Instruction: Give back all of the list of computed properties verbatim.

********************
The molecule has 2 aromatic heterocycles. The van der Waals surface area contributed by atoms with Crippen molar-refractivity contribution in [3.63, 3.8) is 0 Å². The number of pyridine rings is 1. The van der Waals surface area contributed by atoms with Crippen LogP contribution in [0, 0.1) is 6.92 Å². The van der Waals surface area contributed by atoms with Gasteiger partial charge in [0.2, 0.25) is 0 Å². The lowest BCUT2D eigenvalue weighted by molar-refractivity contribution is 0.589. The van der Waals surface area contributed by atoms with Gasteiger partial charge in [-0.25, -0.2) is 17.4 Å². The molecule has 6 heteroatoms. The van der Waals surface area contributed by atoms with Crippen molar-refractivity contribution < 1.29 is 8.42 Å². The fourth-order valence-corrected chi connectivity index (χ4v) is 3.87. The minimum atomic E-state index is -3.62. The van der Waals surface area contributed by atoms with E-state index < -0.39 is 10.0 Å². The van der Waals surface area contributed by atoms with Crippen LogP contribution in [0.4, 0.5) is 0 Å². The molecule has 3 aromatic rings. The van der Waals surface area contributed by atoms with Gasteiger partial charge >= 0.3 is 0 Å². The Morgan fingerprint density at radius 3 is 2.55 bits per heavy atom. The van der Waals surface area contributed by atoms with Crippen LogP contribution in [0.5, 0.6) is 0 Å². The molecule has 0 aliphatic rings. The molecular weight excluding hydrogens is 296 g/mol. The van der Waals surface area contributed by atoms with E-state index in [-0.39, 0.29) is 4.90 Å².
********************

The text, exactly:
The molecule has 2 aromatic heterocycles. The van der Waals surface area contributed by atoms with Crippen molar-refractivity contribution in [3.63, 3.8) is 0 Å². The number of pyridine rings is 1. The van der Waals surface area contributed by atoms with Crippen LogP contribution in [0, 0.1) is 6.92 Å². The van der Waals surface area contributed by atoms with Gasteiger partial charge in [0.2, 0.25) is 0 Å². The lowest BCUT2D eigenvalue weighted by molar-refractivity contribution is 0.589. The van der Waals surface area contributed by atoms with Gasteiger partial charge in [-0.25, -0.2) is 17.4 Å². The molecule has 6 heteroatoms. The van der Waals surface area contributed by atoms with Crippen molar-refractivity contribution < 1.29 is 8.42 Å². The fourth-order valence-corrected chi connectivity index (χ4v) is 3.87. The minimum atomic E-state index is -3.62. The van der Waals surface area contributed by atoms with E-state index < -0.39 is 10.0 Å². The van der Waals surface area contributed by atoms with Crippen LogP contribution in [0.4, 0.5) is 0 Å². The molecule has 3 aromatic rings. The van der Waals surface area contributed by atoms with Gasteiger partial charge >= 0.3 is 0 Å². The Morgan fingerprint density at radius 3 is 2.55 bits per heavy atom. The van der Waals surface area contributed by atoms with Crippen LogP contribution in [0.5, 0.6) is 0 Å². The molecule has 0 aliphatic rings. The molecular weight excluding hydrogens is 296 g/mol. The van der Waals surface area contributed by atoms with E-state index in [-0.39, 0.29) is 4.90 Å².